- to slip or get away, as from confinement or restraint; gain or regain liberty: to escape from jail.
- to slip away from pursuit or peril; avoid capture, punishment, or any threatened evil.
- to issue from a confining enclosure, as a fluid.
- to slip away; fade: The words escaped from memory.
- Botany. (of an originally cultivated plant) to grow wild.
- (of a rocket, molecule, etc.) to achieve escape velocity.
- to slip away from or elude (pursuers, captors, etc.): He escaped the police.
- to succeed in avoiding (any threatened or possible danger or evil): She escaped capture.
- to elude (one's memory, notice, search, etc.).
- to fail to be noticed or recollected by (a person): Her reply escapes me.
- (of a sound or utterance) to slip from or be expressed by (a person, one's lips, etc.) inadvertently.
- an act or instance of escaping.
- the fact of having escaped.
- a means of escaping: We used the tunnel as an escape.
- avoidance of reality: She reads mystery stories as an escape.
- leakage, as of water or gas, from a pipe or storage container.
- Botany. a plant that originated in cultivated stock and is now growing wild.
- Physics, Rocketry. the act of achieving escape velocity.
- (usually initial capital letter) Computers. Escape key.
- for or providing an escape: an escape route.
Origin of escape
or escape key
- a key (frequently labeled Esc) found on most computer keyboards and used for any of various functions, as to interrupt or cancel the current process or running program, or to close a pop-up window.
Examples from the Web for escape
After the captain made the call to abandon ship, 150 people were able to escape on lifeboats lowered by electronic arms.‘We’re Going to Die’: Survivors Recount Greek Ferry Fire Horror
Barbie Latza Nadeau
December 29, 2014
The irony did not escape one local, Laith Hathim, as he stood and watched the newly minted refugees make their way into Mosul.Has the Kurdish Victory at Sinjar Turned the Tide of ISIS War?
December 27, 2014
Cubans are cursed whether they find a means of escape or remain.The Life and Hard Times Of The Family A Cuban Defector Left Behind
December 19, 2014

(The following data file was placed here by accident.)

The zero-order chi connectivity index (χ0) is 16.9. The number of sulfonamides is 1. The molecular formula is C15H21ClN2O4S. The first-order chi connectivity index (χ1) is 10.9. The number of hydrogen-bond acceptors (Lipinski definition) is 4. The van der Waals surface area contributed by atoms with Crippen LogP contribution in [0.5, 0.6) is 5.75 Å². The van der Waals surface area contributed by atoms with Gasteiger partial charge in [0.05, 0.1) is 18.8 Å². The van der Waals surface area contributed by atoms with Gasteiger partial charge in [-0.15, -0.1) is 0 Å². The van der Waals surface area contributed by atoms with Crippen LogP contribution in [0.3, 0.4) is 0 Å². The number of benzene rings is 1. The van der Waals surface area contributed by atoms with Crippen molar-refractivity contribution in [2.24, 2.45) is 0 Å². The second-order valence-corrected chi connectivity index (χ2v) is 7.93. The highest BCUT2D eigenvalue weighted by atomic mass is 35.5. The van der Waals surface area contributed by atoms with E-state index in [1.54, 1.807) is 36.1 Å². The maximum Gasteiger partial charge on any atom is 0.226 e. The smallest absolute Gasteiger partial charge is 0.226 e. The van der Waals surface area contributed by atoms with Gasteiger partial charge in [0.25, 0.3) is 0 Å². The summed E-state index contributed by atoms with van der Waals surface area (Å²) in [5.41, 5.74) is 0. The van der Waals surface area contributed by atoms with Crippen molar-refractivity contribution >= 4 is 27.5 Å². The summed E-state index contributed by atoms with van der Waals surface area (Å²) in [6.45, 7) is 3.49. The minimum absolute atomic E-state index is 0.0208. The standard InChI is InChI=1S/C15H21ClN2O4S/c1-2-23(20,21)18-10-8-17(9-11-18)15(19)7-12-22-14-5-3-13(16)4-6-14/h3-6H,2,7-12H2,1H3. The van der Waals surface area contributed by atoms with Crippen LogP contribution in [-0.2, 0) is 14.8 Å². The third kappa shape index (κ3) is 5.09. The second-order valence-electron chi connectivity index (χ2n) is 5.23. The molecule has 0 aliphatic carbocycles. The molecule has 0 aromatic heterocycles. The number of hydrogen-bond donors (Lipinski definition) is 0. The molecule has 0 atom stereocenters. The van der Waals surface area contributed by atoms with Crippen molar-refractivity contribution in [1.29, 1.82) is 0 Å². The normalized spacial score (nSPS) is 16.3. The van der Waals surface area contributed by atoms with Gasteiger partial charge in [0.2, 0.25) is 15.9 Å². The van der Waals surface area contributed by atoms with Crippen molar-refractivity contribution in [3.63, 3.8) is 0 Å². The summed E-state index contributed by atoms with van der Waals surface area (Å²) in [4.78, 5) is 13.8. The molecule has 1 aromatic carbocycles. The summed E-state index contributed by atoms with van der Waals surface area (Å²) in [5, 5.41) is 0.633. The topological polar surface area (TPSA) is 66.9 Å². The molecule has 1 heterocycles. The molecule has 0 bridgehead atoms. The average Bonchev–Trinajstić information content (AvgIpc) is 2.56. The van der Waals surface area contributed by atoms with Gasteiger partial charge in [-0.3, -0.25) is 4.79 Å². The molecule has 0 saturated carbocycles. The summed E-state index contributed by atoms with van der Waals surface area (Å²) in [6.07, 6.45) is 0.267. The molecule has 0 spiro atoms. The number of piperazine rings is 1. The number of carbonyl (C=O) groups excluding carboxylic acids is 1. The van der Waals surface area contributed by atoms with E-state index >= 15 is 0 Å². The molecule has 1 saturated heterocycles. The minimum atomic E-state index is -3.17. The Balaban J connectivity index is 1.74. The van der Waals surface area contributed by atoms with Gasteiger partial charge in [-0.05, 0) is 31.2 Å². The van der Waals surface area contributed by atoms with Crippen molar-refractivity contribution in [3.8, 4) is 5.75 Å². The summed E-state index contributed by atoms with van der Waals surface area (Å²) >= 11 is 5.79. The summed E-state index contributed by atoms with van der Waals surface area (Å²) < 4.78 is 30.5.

He wants to know every external detail, even if the escape is ultimately to be shot on a sound stage.
Then when we arrive at his flat in Shepherd's Bush following the escape, perhaps there ought to be remnants of the ladder.
She helped Geta to escape: they have both taken refuge in the Temple of Theseus.Philothea
Lydia Maria Child
He went back to the farmhouse to tell Paul of his nephew's escape.Brave and Bold
He little knew how narrow an escape he had had of losing a third!The Armourer's Prentices
Charlotte M. Yonge
The rashness of such a requirement and statement can escape no one.A Theological-Political Treatise [Part III]
Benedict of Spinoza
True, the plant has enemies, like everything else, enemies which it may not escape.The Conquest of Fear
- to get away or break free from (confinements, captors, etc)the lion escaped from the zoo
- to manage to avoid (imminent danger, punishment, evil, etc)to escape death
- (intr usually foll by from) (of gases, liquids, etc) to issue gradually, as from a crack or fissure; seep; leakwater was escaping from the dam
- (tr) to elude; be forgotten bythe actual figure escapes me
- (tr) to be articulated inadvertently or involuntarilya roar escaped his lips
- (intr) (of cultivated plants) to grow wild
- the act of escaping or state of having escaped
- avoidance of injury, harm, etca narrow escape
- a means or way of escape
- (as modifier)an escape route
- a means of distraction or relief, esp from reality or boredomangling provides an escape for many city dwellers
- a gradual outflow; leakage; seepage
- Also called: escape valve, escape cock a valve that releases air, steam, etc, above a certain pressure; relief valve or safety valve
- a plant that was originally cultivated but is now growing wild
Word Origin and History for escape
c.1300, from Old North French escaper, Old French eschaper (12c., Modern French échapper), from Vulgar Latin *excappare, literally "get out of one's cape, leave a pursuer with just one's cape," from Latin ex- "out of" (see ex-) + Late Latin cappa "mantle" (see cap (n.)). Related: Escaped; escaping.
c.1400, from escape (v.); earlier eschap (c.1300). Mental/emotional sense is from 1853. Escape clause in the legal sense first recorded 1945.
- A gradual effusion from an enclosure; a leakage.
- A cardiological situation in which one pacemaker defaults or an atrioventricular conduction fails, and another pacemaker sets the heart's pace for one or more beats.